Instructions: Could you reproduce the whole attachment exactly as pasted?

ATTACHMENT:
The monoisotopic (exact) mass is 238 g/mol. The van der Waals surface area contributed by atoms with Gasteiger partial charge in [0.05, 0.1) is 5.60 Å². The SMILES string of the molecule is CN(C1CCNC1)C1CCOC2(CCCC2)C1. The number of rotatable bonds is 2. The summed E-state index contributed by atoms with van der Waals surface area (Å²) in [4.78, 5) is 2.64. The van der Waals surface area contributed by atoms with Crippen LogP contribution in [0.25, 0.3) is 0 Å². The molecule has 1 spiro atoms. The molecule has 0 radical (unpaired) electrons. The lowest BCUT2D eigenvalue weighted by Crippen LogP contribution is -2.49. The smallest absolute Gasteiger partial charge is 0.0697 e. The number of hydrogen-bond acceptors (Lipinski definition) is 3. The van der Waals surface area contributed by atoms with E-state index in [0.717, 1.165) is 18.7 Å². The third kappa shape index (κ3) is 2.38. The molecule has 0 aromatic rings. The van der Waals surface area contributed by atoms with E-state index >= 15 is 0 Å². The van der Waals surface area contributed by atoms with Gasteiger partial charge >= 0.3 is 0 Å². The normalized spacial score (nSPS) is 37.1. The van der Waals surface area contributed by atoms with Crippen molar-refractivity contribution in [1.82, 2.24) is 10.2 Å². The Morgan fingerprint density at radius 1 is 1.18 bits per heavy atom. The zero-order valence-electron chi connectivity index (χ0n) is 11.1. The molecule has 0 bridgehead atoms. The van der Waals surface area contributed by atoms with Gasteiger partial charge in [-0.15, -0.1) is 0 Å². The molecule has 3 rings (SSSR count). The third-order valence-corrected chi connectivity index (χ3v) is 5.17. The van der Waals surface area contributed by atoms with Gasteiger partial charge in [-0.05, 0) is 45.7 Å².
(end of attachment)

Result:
The monoisotopic (exact) mass is 238 g/mol. The van der Waals surface area contributed by atoms with Gasteiger partial charge in [0.05, 0.1) is 5.60 Å². The SMILES string of the molecule is CN(C1CCNC1)C1CCOC2(CCCC2)C1. The number of rotatable bonds is 2. The summed E-state index contributed by atoms with van der Waals surface area (Å²) in [4.78, 5) is 2.64. The van der Waals surface area contributed by atoms with Crippen LogP contribution in [0.25, 0.3) is 0 Å². The molecule has 1 spiro atoms. The molecule has 0 radical (unpaired) electrons. The lowest BCUT2D eigenvalue weighted by Crippen LogP contribution is -2.49. The smallest absolute Gasteiger partial charge is 0.0697 e. The number of hydrogen-bond acceptors (Lipinski definition) is 3. The van der Waals surface area contributed by atoms with E-state index in [0.717, 1.165) is 18.7 Å². The third kappa shape index (κ3) is 2.38. The molecule has 0 aromatic rings. The van der Waals surface area contributed by atoms with E-state index >= 15 is 0 Å². The van der Waals surface area contributed by atoms with Gasteiger partial charge >= 0.3 is 0 Å². The normalized spacial score (nSPS) is 37.1. The van der Waals surface area contributed by atoms with Crippen molar-refractivity contribution in [1.82, 2.24) is 10.2 Å². The Morgan fingerprint density at radius 1 is 1.18 bits per heavy atom. The zero-order valence-electron chi connectivity index (χ0n) is 11.1. The molecule has 0 bridgehead atoms. The van der Waals surface area contributed by atoms with Gasteiger partial charge in [-0.15, -0.1) is 0 Å². The molecule has 3 rings (SSSR count). The third-order valence-corrected chi connectivity index (χ3v) is 5.17. The van der Waals surface area contributed by atoms with Gasteiger partial charge in [-0.05, 0) is 45.7 Å².